Edward Tufte has produced a nice video critique of the iPhone. There is much that he admires, but he also offers design suggestions in some places and pokes fun at the stock app.
With several applications, he notes that the paradigm of panning across a space that is larger than the screen of the phone allows is effective for quick access to many different options. In the photo app overview screen you can scan through 150 images on the same surface. In the weather app you can slide across cities. Likewise when looking at a collection of photos, it is not “one damn thing after another, as in a stack on images, rather you are sliding across a surface.”
When looking at a single photo, web browsing or text messaging on the iPhone, “the content is the interface” with no “adminstrative debris.”
He critiques the stock app as having a cartoon interface, and suggests that they should use image resolution, instead it looks like a “powerpoint slide” with strong colors and zebra stripes and a “chartoon” stock graph. He has mocked up an alternative (below) that shows much more data by using image resolution: 6 graphics, 14,000 numbers worth of data accurate to 2 significant digits, 24 numbers accurate to 5 significant digits.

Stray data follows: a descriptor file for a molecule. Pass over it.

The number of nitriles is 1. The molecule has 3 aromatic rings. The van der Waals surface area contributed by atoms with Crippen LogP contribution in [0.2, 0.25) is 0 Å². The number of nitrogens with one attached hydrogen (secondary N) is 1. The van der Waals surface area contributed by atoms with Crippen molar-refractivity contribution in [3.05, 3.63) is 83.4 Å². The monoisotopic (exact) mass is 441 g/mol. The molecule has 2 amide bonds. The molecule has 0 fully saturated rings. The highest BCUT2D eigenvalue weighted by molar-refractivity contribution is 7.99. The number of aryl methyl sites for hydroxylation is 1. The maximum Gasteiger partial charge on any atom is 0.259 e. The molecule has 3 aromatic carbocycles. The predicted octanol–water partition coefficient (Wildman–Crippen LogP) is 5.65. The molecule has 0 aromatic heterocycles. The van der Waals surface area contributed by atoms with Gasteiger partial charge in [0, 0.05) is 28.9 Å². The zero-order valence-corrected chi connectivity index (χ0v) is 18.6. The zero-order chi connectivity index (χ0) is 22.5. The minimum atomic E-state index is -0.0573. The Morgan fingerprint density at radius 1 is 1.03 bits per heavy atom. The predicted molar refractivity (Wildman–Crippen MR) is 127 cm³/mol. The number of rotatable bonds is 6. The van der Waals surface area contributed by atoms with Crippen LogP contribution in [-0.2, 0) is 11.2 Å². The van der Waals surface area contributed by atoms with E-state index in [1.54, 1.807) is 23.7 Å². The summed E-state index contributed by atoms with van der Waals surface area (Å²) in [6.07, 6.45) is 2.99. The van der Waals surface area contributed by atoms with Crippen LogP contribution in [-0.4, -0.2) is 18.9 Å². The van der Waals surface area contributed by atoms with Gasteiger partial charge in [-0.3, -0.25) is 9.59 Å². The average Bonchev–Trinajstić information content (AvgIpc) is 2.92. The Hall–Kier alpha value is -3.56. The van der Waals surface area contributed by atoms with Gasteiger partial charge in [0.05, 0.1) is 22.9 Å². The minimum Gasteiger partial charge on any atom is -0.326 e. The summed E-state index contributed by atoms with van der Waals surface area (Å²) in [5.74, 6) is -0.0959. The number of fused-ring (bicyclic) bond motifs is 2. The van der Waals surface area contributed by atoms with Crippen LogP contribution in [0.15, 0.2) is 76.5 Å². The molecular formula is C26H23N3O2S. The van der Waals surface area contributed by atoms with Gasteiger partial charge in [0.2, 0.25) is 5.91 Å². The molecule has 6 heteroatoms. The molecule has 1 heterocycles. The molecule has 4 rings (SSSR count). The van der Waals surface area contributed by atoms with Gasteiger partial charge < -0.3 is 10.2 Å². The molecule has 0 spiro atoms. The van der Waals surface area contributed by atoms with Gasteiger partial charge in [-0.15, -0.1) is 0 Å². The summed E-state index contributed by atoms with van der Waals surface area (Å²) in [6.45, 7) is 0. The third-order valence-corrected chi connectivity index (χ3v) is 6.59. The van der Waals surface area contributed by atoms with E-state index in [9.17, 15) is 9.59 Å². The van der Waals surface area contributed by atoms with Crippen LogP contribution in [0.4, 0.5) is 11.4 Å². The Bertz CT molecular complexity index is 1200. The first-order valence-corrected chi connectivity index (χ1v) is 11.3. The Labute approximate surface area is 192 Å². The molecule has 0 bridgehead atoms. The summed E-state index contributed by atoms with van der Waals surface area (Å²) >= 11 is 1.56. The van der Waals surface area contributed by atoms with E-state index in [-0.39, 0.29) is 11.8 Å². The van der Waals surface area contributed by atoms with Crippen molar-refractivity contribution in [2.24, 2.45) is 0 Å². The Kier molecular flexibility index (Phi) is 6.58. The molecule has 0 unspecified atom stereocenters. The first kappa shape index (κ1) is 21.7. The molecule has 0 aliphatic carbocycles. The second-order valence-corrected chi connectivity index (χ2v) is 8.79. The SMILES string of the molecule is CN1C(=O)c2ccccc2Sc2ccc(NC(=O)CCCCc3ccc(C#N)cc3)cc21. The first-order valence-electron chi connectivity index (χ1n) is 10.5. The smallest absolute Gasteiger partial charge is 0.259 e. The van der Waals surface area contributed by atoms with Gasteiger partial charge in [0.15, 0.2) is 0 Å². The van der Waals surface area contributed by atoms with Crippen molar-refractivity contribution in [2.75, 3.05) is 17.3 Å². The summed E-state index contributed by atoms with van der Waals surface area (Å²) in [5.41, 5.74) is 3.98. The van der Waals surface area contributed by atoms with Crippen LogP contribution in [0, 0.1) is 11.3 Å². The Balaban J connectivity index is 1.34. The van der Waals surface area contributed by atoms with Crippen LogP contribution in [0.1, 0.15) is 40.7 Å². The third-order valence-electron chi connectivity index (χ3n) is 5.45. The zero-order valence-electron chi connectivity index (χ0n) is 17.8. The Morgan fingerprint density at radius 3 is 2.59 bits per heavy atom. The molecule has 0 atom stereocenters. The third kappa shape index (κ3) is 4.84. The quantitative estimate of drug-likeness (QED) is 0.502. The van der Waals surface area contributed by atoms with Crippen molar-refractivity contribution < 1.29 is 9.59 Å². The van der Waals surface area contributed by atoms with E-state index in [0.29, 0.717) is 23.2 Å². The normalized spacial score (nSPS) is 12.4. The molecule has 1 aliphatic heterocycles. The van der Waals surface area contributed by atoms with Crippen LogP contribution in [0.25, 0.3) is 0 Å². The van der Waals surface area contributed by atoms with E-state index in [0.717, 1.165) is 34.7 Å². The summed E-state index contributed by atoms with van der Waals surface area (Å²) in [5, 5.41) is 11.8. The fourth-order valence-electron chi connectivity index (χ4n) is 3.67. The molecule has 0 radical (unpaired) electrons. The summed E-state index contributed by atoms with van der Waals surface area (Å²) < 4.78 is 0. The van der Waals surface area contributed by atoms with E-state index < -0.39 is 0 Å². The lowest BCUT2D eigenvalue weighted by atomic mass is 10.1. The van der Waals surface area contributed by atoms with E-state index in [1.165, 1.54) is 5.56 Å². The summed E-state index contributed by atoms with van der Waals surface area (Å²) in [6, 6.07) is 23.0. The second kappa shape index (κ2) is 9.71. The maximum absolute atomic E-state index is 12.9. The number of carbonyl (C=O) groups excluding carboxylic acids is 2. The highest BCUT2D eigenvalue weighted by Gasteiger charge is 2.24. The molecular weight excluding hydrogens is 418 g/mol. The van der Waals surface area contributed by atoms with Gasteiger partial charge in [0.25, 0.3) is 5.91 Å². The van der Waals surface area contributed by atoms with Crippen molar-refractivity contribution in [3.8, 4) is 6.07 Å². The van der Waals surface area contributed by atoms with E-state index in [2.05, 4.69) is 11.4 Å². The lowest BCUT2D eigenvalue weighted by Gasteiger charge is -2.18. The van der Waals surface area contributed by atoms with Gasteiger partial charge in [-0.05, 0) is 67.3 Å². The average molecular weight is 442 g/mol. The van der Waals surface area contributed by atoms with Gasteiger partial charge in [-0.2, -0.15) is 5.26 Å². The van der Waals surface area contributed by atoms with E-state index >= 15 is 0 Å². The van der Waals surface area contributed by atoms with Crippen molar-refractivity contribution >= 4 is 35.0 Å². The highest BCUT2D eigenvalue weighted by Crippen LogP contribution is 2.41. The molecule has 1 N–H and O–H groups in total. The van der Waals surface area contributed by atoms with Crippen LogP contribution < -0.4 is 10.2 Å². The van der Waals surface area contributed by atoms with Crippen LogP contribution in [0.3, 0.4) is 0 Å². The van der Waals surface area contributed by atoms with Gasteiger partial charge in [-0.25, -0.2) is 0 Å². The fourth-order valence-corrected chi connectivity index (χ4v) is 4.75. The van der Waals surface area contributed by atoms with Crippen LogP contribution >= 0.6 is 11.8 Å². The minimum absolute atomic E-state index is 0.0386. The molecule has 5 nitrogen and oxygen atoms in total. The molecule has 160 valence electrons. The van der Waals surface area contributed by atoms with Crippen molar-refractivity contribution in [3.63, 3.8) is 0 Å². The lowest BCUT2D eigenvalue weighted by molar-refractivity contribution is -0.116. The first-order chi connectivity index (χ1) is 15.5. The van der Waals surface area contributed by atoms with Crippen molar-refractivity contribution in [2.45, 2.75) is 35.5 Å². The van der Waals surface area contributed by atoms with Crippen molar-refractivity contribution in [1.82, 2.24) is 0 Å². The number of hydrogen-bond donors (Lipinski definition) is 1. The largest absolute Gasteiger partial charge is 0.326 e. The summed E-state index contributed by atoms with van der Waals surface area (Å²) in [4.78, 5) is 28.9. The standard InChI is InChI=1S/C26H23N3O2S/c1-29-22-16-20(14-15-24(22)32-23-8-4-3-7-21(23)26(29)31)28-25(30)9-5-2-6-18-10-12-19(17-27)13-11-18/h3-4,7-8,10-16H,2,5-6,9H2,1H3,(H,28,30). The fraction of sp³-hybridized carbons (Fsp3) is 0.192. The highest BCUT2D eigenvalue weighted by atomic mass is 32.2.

Although he likes the weather app, he also suggests that it would be more effective, if it provided more information, taking advantage of image resolution:
iPhone weather app (left), Tufte’s alternate mockup (right)
In general, I agree with many of Tufte’s critiques and suggestions, but I hear my grandmother’s complaints in my mind’s ear about print too small for her to read. I’ll bet the Apple designers were under pressure to make fonts large and lines thick. I do like many of the ideas in Tufte’s stock app mockup, but for the weather, I prefer the iPhone’s simpler, larger display — the large weather graphic doesn’t really add a lot for me.